“I wondered if sometimes the difference between a psychopath in Broadmoor and a psychopath on Wall Street was the luck of being born into a stable, rich family.”

Take the case of Rhinotillexomania, a nose-picking disorder. It sounds like it shouldn’t be a disorder, right? That is, until you read the DSM-IV classification which explains that individuals diagnosed with Rhinotillexomania pick their noses until their facial bones are exposed. Since it falls under the category of self-harm, it deserves to be included in the DSM-IV. It is a compulsion, dialed up high, crossed over past the line of healthy human behavior. But how about Child Bipolar, Autism, or Attention Deficit Disorder? Are these genuine disorders that require a medical diagnosis and regimented medication? How do we separate erratic behavior from that which may cause us and others harm?

Ronson leaves readers with more questions than answers and explores arguments from both sides in a relatively balanced, unbiased way. As all journalists ought. The final chapters of The Psychopath Test, though, send a clear warning – a whisper of Ronson’s own opinion on the matter – to readers: what is stopping the madness industry itself from going mad?

8 thoughts on “Skirting the borders of madness in Jon Ronson’s The Psychopath Test

  1. And a good reviewer, who is a non-expert in the field, avoids making broad claims, i.e., the system for scoring mental illness has “zero” validity; we know “so little” about the human brain.

    • Hi Ruth,
      Thanks for the note. To clarify, I am paraphrasing there from Ronson’s book. Ronson and Hare sit down to discuss the scientific reception of the checklist, which has undergone many critical examinations for use as a reliable scientific method to assess psychopathy.
      You might be interested in my perspective, especially if you look at this book from the Journal of the American Academy of Psychiatry and Law in which the PCL is called a “false prediction of future dangerousness” because of its wide margin of error in assessment (likely due to its subjective nature). The Journal also calls research and evaluation of the PCL as “complicated”, however. Violence risk prediction is an inexact science and is widely regarded as such, so I don’t believe I’m making broad claims in my review. We have made leaps and bounds concerning the study of human behavior and our understanding of the brain is much improved even within this past decade, but by no means do scientists believe we know enough about the human brain for assessments such as the PCL to be the best, most reliable metric. For now the PCL stands up as a method of assessment, but it is not scientifically valid or reliable – it’s “complicated”.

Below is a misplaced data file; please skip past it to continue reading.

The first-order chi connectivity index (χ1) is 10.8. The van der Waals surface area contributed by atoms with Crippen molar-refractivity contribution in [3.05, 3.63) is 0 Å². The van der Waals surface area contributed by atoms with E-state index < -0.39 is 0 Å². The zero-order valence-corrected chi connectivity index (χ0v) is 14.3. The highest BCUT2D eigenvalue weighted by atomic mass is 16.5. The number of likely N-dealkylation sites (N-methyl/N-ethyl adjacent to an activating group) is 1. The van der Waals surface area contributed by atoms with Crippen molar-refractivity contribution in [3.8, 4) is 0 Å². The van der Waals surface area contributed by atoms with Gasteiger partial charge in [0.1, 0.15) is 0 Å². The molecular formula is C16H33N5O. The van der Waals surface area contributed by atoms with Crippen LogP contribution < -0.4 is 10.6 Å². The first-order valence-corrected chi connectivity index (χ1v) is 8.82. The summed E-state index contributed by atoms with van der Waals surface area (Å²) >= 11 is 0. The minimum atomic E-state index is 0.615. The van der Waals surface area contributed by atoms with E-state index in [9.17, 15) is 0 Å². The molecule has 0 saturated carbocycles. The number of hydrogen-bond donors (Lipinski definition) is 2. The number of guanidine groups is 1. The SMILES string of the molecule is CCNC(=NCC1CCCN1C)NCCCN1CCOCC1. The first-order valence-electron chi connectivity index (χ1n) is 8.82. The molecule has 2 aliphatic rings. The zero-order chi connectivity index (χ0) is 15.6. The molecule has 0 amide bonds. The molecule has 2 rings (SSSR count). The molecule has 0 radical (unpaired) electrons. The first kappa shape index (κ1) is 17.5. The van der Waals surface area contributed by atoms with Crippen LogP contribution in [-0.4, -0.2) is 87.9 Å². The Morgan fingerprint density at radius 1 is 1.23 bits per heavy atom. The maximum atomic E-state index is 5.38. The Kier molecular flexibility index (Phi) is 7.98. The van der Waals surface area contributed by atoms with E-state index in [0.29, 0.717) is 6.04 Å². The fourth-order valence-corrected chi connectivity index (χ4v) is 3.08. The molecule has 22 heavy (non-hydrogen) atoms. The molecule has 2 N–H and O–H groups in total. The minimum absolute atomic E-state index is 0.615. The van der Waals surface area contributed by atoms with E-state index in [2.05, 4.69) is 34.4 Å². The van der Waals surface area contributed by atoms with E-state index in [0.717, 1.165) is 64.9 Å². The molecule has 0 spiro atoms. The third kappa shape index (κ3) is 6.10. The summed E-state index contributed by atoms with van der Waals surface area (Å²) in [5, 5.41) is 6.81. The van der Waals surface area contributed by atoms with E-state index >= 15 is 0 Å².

2. Ronson seems to offer a contemporary argument that follows from that of Thomas Szasz in his 1970s classic, The Myth of Mental Illness.

  3. Then you should state: “According to Ronson . . . .” The text reads as if you were making these statements on your own.

    • I love seeing this dialogue among colleagues. Ruth’s editorial suggestions and Danielle’s responses demonstrate best practices for social media for authors. Readers like to know more about what the author intended, and comments add a critique worth noting. Blogging is a forum for testing the waters for one’s ideas and writing. Feedback is an important part of the writing process. I liked the ideas Danielle expressed in her review of this timely book on psychopaths. Ruth’s editorial comments are offered in the spirit of constructive criticism. The best part of blogging is the engagement with the readers. What do you think?

      • I would be very much interested to hear Ruth’s take on the book, should she choose to read it. I hope that this debate inspires visitors to this blog to buy his book!

    • Ruth,
      I suppose I must respond by agreeing with you. I found that, reading Ronson’s book, I concurred with many of his sentiments about using the Hare Checklist to singly define psychopathy in men and women. The Checklist is perhaps the only measure – indeed, the industry standard – of psychopathy today. There is no other test used as widely. And, since it is an assessment and not a medical examination, it is neither subject to government review nor routinely evaluated for margin of error among certified Checklist practitioners. I paraphrase Ronson in words but also in sentiment, but I also agree with his opinions and, as such, they are entangled with my own!